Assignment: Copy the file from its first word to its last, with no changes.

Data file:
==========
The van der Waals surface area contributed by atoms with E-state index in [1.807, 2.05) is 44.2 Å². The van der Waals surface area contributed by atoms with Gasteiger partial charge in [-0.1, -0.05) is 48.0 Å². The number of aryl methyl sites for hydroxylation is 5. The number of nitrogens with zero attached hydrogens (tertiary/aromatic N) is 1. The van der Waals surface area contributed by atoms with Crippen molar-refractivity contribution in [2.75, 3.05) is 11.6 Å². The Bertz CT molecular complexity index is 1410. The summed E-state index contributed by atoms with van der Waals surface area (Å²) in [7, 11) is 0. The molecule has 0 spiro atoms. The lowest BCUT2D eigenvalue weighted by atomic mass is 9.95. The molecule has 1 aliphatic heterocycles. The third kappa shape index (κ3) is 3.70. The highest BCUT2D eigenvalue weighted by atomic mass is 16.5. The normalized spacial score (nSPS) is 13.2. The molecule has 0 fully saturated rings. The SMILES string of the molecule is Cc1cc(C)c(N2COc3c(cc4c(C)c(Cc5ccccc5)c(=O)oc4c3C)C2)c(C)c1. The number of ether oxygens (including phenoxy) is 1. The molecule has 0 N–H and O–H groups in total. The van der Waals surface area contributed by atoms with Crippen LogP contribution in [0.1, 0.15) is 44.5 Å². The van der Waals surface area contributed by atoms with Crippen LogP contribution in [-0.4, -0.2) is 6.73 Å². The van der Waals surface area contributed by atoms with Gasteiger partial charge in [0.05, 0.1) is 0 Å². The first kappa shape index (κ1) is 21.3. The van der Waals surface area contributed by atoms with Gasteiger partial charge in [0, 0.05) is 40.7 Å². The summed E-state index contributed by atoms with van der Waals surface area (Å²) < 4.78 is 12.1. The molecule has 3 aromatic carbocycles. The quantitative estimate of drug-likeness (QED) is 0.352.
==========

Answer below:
The van der Waals surface area contributed by atoms with E-state index in [1.807, 2.05) is 44.2 Å². The van der Waals surface area contributed by atoms with Gasteiger partial charge in [-0.1, -0.05) is 48.0 Å². The number of aryl methyl sites for hydroxylation is 5. The number of nitrogens with zero attached hydrogens (tertiary/aromatic N) is 1. The van der Waals surface area contributed by atoms with Crippen molar-refractivity contribution in [2.75, 3.05) is 11.6 Å². The Bertz CT molecular complexity index is 1410. The summed E-state index contributed by atoms with van der Waals surface area (Å²) in [7, 11) is 0. The molecule has 0 spiro atoms. The lowest BCUT2D eigenvalue weighted by atomic mass is 9.95. The molecule has 1 aliphatic heterocycles. The third kappa shape index (κ3) is 3.70. The highest BCUT2D eigenvalue weighted by atomic mass is 16.5. The normalized spacial score (nSPS) is 13.2. The molecule has 0 fully saturated rings. The SMILES string of the molecule is Cc1cc(C)c(N2COc3c(cc4c(C)c(Cc5ccccc5)c(=O)oc4c3C)C2)c(C)c1. The number of ether oxygens (including phenoxy) is 1. The molecule has 0 N–H and O–H groups in total. The van der Waals surface area contributed by atoms with Crippen LogP contribution in [0.1, 0.15) is 44.5 Å². The van der Waals surface area contributed by atoms with Crippen LogP contribution in [-0.4, -0.2) is 6.73 Å². The van der Waals surface area contributed by atoms with Gasteiger partial charge in [0.05, 0.1) is 0 Å². The first kappa shape index (κ1) is 21.3. The van der Waals surface area contributed by atoms with Gasteiger partial charge in [0, 0.05) is 40.7 Å². The summed E-state index contributed by atoms with van der Waals surface area (Å²) < 4.78 is 12.1. The molecule has 3 aromatic carbocycles. The quantitative estimate of drug-likeness (QED) is 0.352.